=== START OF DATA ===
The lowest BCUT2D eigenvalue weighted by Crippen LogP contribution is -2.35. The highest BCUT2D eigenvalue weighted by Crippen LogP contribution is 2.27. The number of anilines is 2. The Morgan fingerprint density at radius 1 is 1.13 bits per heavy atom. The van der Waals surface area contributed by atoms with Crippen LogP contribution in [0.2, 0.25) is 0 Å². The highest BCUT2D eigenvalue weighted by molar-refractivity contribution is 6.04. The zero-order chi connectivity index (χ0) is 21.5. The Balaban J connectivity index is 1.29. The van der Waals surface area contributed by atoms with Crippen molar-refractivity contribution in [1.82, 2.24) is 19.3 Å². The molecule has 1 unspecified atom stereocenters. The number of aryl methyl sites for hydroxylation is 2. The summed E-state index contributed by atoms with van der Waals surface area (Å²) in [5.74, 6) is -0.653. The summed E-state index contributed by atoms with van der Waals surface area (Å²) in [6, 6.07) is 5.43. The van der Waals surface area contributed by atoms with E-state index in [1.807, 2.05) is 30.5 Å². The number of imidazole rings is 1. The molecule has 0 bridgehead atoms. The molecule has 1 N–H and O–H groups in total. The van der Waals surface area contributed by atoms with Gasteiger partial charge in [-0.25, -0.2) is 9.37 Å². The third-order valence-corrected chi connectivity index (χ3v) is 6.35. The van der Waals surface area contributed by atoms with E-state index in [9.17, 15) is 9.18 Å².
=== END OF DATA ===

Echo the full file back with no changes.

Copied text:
The lowest BCUT2D eigenvalue weighted by Crippen LogP contribution is -2.35. The highest BCUT2D eigenvalue weighted by Crippen LogP contribution is 2.27. The number of anilines is 2. The Morgan fingerprint density at radius 1 is 1.13 bits per heavy atom. The van der Waals surface area contributed by atoms with Crippen LogP contribution in [0.2, 0.25) is 0 Å². The highest BCUT2D eigenvalue weighted by molar-refractivity contribution is 6.04. The zero-order chi connectivity index (χ0) is 21.5. The Balaban J connectivity index is 1.29. The van der Waals surface area contributed by atoms with Crippen molar-refractivity contribution in [1.82, 2.24) is 19.3 Å². The molecule has 1 unspecified atom stereocenters. The number of aryl methyl sites for hydroxylation is 2. The summed E-state index contributed by atoms with van der Waals surface area (Å²) in [5.74, 6) is -0.653. The summed E-state index contributed by atoms with van der Waals surface area (Å²) in [6, 6.07) is 5.43. The van der Waals surface area contributed by atoms with E-state index in [1.807, 2.05) is 30.5 Å². The number of imidazole rings is 1. The molecule has 0 bridgehead atoms. The molecule has 1 N–H and O–H groups in total. The van der Waals surface area contributed by atoms with Gasteiger partial charge in [-0.25, -0.2) is 9.37 Å². The third-order valence-corrected chi connectivity index (χ3v) is 6.35. The van der Waals surface area contributed by atoms with E-state index in [9.17, 15) is 9.18 Å².